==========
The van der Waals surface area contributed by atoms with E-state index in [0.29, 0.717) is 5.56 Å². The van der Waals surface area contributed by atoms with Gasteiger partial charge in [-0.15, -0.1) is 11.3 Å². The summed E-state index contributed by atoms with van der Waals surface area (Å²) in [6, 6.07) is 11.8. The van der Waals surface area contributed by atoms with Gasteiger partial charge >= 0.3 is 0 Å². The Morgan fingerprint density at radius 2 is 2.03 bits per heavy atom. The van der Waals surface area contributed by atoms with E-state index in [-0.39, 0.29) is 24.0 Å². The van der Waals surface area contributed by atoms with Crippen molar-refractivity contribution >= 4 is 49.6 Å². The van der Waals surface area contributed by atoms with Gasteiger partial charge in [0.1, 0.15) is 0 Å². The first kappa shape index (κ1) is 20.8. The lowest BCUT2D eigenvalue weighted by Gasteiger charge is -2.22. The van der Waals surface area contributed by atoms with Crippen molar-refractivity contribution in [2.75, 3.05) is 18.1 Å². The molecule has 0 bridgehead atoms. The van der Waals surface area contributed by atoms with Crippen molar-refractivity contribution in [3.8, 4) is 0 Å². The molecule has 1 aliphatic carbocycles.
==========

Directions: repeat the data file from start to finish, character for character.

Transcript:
The van der Waals surface area contributed by atoms with E-state index in [0.29, 0.717) is 5.56 Å². The van der Waals surface area contributed by atoms with Gasteiger partial charge in [-0.15, -0.1) is 11.3 Å². The summed E-state index contributed by atoms with van der Waals surface area (Å²) in [6, 6.07) is 11.8. The van der Waals surface area contributed by atoms with Gasteiger partial charge >= 0.3 is 0 Å². The Morgan fingerprint density at radius 2 is 2.03 bits per heavy atom. The van der Waals surface area contributed by atoms with E-state index in [-0.39, 0.29) is 24.0 Å². The van der Waals surface area contributed by atoms with Crippen molar-refractivity contribution >= 4 is 49.6 Å². The van der Waals surface area contributed by atoms with Gasteiger partial charge in [0.1, 0.15) is 0 Å². The first kappa shape index (κ1) is 20.8. The lowest BCUT2D eigenvalue weighted by Gasteiger charge is -2.22. The van der Waals surface area contributed by atoms with Crippen molar-refractivity contribution in [2.75, 3.05) is 18.1 Å². The molecule has 0 bridgehead atoms. The van der Waals surface area contributed by atoms with Crippen molar-refractivity contribution in [3.8, 4) is 0 Å². The molecule has 1 aliphatic carbocycles.